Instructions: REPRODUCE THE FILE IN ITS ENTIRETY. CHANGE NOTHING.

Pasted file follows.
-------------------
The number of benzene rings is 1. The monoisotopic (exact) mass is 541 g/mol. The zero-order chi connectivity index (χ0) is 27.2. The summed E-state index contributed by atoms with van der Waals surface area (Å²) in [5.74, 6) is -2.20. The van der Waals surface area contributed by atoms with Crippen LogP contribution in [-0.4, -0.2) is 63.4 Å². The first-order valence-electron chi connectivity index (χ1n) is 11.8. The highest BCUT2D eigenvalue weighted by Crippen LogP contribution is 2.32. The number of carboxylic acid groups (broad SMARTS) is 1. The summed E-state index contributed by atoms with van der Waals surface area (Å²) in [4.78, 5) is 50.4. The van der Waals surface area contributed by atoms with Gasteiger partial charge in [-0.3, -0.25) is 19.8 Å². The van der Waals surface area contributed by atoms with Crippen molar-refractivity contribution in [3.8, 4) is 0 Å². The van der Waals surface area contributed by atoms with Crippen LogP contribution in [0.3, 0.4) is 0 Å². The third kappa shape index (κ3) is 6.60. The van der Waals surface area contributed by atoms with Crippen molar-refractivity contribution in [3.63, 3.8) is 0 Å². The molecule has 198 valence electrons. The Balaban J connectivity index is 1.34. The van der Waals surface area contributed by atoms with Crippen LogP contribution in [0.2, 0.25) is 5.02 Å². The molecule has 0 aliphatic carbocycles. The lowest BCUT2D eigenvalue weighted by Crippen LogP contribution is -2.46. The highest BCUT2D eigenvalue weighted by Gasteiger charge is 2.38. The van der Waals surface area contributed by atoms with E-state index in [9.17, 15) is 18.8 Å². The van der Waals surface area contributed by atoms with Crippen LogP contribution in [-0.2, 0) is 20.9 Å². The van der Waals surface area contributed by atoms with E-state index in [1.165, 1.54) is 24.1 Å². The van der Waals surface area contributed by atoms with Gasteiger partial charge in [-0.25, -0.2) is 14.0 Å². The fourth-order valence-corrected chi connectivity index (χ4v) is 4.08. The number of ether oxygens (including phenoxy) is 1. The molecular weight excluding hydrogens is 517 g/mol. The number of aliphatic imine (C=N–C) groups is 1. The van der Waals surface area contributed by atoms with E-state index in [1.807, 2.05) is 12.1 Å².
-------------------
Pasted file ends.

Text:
The number of benzene rings is 1. The monoisotopic (exact) mass is 541 g/mol. The zero-order chi connectivity index (χ0) is 27.2. The summed E-state index contributed by atoms with van der Waals surface area (Å²) in [5.74, 6) is -2.20. The van der Waals surface area contributed by atoms with Crippen LogP contribution in [-0.4, -0.2) is 63.4 Å². The first-order valence-electron chi connectivity index (χ1n) is 11.8. The highest BCUT2D eigenvalue weighted by Crippen LogP contribution is 2.32. The number of carboxylic acid groups (broad SMARTS) is 1. The summed E-state index contributed by atoms with van der Waals surface area (Å²) in [4.78, 5) is 50.4. The van der Waals surface area contributed by atoms with Gasteiger partial charge in [-0.3, -0.25) is 19.8 Å². The van der Waals surface area contributed by atoms with Crippen molar-refractivity contribution in [3.8, 4) is 0 Å². The van der Waals surface area contributed by atoms with Crippen LogP contribution in [0.3, 0.4) is 0 Å². The third kappa shape index (κ3) is 6.60. The van der Waals surface area contributed by atoms with Crippen molar-refractivity contribution in [3.63, 3.8) is 0 Å². The molecule has 198 valence electrons. The Balaban J connectivity index is 1.34. The van der Waals surface area contributed by atoms with Crippen LogP contribution in [0.2, 0.25) is 5.02 Å². The molecule has 0 aliphatic carbocycles. The lowest BCUT2D eigenvalue weighted by Crippen LogP contribution is -2.46. The highest BCUT2D eigenvalue weighted by Gasteiger charge is 2.38. The van der Waals surface area contributed by atoms with E-state index in [9.17, 15) is 18.8 Å². The van der Waals surface area contributed by atoms with Crippen LogP contribution in [-0.2, 0) is 20.9 Å². The van der Waals surface area contributed by atoms with E-state index in [1.165, 1.54) is 24.1 Å². The van der Waals surface area contributed by atoms with Gasteiger partial charge in [-0.25, -0.2) is 14.0 Å². The fourth-order valence-corrected chi connectivity index (χ4v) is 4.08. The number of ether oxygens (including phenoxy) is 1. The molecular weight excluding hydrogens is 517 g/mol. The number of aliphatic imine (C=N–C) groups is 1. The van der Waals surface area contributed by atoms with E-state index in [1.807, 2.05) is 12.1 Å².